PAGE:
"We started by reading the book and discussing the themes raised."
In September, the Year 2 classes I was supporting were buzzing with excitement, as we would be host to a Samsung Digital Classroom. This is a project we are involved with to look at the impact technology could make on pupils’ learning (you can read their findings here). So already the likelihood of pupil engagement is high. I was keen to implement this technology but also aware that we must make sure that it was used effectively. My role across the two classes was to support English and Maths. I did this by taking small groups. Lower ability in English and Higher in Maths. It was with the Lower ability I saw the greatest impact from the technology.
The English group could not have been more stereotypical if I had hand-picked them. Seven low-ability boys, several with additional needs. Up for a challenge, I started to think about how I could reignite this group and engage them in the topics we were set to cover. The first thing I did was address the basic grammar skills of the group. I split the hour session into a 30 min intervention (we used Read Write Inc) and 30 minutes involving the text that the rest of the Year 2 pupils would be working on. It was in this second 30mins I planned to introduce the technology to the pupils.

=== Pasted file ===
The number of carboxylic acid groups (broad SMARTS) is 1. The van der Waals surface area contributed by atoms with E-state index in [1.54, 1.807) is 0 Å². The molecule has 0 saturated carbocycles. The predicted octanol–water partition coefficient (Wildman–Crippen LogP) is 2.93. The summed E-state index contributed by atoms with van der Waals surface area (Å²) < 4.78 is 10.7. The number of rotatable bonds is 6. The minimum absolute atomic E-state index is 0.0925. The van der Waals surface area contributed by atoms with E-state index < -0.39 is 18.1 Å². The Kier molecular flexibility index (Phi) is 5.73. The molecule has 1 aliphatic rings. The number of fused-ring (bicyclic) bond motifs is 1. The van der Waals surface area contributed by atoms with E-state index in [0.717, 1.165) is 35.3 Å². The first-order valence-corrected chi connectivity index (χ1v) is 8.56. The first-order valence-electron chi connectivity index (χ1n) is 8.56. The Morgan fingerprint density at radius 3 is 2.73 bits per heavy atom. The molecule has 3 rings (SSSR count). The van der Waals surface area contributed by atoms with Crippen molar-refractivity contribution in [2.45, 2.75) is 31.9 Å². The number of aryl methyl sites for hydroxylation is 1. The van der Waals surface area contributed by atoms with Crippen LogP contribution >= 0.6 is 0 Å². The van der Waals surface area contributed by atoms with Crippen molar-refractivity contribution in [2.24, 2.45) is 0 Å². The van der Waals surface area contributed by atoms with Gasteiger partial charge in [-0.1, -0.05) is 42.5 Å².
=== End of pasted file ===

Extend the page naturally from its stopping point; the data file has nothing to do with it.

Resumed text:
One of the books we studied was Lila and the Secret of Rain. This is a lovely little story, with the titular girl trying to bring rain to her drought stricken village. Not the easiest book with which to enthuse 7 boys who had little experience of the themes in the book. We started by reading the book and discussing the themes raised. Where did Lila live? What differences are there between her village and our city? We used the tablets to research images of villages in Africa, look at maps to show the distance between Liverpool and Africa, as well as looking at satellite images to compare the colours we could see. This gave the boys a basis of understanding for the story and the discussion helped us to build vocabulary that would be useful later on.